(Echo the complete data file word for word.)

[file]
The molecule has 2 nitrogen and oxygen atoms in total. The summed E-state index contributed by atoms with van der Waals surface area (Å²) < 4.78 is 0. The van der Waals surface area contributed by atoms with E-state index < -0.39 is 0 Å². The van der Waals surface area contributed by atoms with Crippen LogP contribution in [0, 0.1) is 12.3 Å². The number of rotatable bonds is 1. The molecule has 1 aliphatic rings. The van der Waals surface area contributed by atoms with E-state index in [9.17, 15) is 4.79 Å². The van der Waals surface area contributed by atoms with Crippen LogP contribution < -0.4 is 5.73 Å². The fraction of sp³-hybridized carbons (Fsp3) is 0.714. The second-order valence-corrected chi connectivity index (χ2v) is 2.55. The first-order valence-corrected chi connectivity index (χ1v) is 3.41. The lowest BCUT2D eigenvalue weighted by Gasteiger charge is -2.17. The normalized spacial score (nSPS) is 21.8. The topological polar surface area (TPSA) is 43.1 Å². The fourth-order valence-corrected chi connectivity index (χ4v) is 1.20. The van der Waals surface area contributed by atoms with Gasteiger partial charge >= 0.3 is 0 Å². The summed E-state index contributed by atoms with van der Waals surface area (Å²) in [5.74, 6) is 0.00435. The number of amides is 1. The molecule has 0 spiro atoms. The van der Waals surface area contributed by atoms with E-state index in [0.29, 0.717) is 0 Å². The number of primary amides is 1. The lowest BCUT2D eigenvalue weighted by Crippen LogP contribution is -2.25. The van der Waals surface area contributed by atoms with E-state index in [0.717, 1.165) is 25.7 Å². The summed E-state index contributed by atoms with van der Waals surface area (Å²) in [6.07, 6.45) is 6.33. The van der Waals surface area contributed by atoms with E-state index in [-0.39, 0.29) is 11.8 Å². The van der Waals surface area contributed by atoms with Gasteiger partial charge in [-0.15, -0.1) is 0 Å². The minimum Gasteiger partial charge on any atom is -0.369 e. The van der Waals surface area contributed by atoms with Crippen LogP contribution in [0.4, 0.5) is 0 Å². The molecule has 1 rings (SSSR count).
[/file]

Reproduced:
The molecule has 2 nitrogen and oxygen atoms in total. The summed E-state index contributed by atoms with van der Waals surface area (Å²) < 4.78 is 0. The van der Waals surface area contributed by atoms with E-state index < -0.39 is 0 Å². The van der Waals surface area contributed by atoms with Crippen LogP contribution in [0, 0.1) is 12.3 Å². The number of rotatable bonds is 1. The molecule has 1 aliphatic rings. The van der Waals surface area contributed by atoms with E-state index in [9.17, 15) is 4.79 Å². The van der Waals surface area contributed by atoms with Crippen LogP contribution < -0.4 is 5.73 Å². The fraction of sp³-hybridized carbons (Fsp3) is 0.714. The second-order valence-corrected chi connectivity index (χ2v) is 2.55. The first-order valence-corrected chi connectivity index (χ1v) is 3.41. The lowest BCUT2D eigenvalue weighted by Gasteiger charge is -2.17. The normalized spacial score (nSPS) is 21.8. The topological polar surface area (TPSA) is 43.1 Å². The fourth-order valence-corrected chi connectivity index (χ4v) is 1.20. The van der Waals surface area contributed by atoms with Gasteiger partial charge >= 0.3 is 0 Å². The summed E-state index contributed by atoms with van der Waals surface area (Å²) in [5.74, 6) is 0.00435. The number of amides is 1. The molecule has 0 spiro atoms. The van der Waals surface area contributed by atoms with E-state index in [0.29, 0.717) is 0 Å². The number of primary amides is 1. The lowest BCUT2D eigenvalue weighted by Crippen LogP contribution is -2.25. The van der Waals surface area contributed by atoms with E-state index in [0.717, 1.165) is 25.7 Å². The summed E-state index contributed by atoms with van der Waals surface area (Å²) in [6.07, 6.45) is 6.33. The van der Waals surface area contributed by atoms with E-state index in [-0.39, 0.29) is 11.8 Å². The van der Waals surface area contributed by atoms with Gasteiger partial charge in [-0.15, -0.1) is 0 Å². The minimum Gasteiger partial charge on any atom is -0.369 e. The van der Waals surface area contributed by atoms with Crippen LogP contribution in [0.4, 0.5) is 0 Å². The molecule has 1 rings (SSSR count).